Objective: Only a few studies have dealt with the association of metabolic syndrome with depression and anxiety. We studied whether metabolic syndrome and its components are associated with depressive and anxiety symptoms in a young adult population cohort.
Methods: This study forms part of the Northern Finland 1966 Birth Cohort Study. The study sample consists of 5,698 members of the cohort who participated in the field study in 1997 to 1998. Metabolic syndrome was defined according to the five criteria of the National Cholesterol Education Program. Depressive and anxiety symptoms were defined by the Hopkins Symptom Checklist-25 questionnaire.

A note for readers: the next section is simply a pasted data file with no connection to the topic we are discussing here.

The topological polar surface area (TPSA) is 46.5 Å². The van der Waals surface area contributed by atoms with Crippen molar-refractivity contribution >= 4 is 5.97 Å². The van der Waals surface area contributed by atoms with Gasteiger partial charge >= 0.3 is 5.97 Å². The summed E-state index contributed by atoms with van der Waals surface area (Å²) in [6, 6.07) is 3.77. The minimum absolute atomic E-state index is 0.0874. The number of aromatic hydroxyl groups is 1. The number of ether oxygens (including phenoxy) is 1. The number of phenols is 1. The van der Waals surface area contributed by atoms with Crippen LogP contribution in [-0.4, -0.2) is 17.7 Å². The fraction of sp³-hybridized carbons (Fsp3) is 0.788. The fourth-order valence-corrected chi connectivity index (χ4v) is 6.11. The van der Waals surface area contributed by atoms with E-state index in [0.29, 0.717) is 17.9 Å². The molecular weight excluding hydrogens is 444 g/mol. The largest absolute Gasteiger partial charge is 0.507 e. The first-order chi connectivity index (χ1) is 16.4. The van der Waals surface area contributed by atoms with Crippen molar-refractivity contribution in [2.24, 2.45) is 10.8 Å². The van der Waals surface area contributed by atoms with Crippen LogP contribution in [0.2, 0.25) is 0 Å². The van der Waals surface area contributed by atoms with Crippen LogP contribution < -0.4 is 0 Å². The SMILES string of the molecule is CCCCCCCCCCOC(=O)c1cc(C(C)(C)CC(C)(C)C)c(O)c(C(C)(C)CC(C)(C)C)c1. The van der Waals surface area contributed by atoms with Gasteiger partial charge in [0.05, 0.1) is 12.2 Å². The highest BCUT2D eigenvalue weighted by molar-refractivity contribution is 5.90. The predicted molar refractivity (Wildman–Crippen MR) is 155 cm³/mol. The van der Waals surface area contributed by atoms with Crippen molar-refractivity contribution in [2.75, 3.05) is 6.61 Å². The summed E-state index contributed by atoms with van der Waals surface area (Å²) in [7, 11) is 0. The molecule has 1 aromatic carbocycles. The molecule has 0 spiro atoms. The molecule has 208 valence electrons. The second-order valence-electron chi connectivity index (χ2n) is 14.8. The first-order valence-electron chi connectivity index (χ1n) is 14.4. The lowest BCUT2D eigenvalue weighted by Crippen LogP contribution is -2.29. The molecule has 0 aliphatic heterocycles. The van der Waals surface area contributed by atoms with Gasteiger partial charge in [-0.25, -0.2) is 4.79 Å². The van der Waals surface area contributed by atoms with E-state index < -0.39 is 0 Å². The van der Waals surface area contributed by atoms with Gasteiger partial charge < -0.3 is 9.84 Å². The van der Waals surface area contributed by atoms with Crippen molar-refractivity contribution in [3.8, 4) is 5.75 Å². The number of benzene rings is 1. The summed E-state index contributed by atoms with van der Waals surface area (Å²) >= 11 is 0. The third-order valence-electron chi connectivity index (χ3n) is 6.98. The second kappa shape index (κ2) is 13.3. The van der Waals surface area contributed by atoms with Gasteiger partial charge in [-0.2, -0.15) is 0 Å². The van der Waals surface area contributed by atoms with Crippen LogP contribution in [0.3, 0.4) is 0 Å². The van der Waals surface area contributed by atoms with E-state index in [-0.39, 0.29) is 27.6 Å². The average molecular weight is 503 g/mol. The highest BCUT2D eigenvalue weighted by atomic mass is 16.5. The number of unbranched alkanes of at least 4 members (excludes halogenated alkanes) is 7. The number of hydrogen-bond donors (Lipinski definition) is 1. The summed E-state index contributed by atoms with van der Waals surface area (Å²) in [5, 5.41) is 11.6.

Results: Metabolic syndrome was not associated with depression or anxiety. The correlations between the components of the metabolic syndrome and psychological distress as continuous measures were low. High waist circumference (>102 cm in males and >88 cm in females) associated with depression (odds ratio, 1.30; 95% confidence interval, 1.05-1.61), but this association vanished when adjusted for gender, smoking, alcohol consumption, marital status, level of education, and physical activity.
Conclusion: No clear association was found between the metabolic syndrome and psychological distress.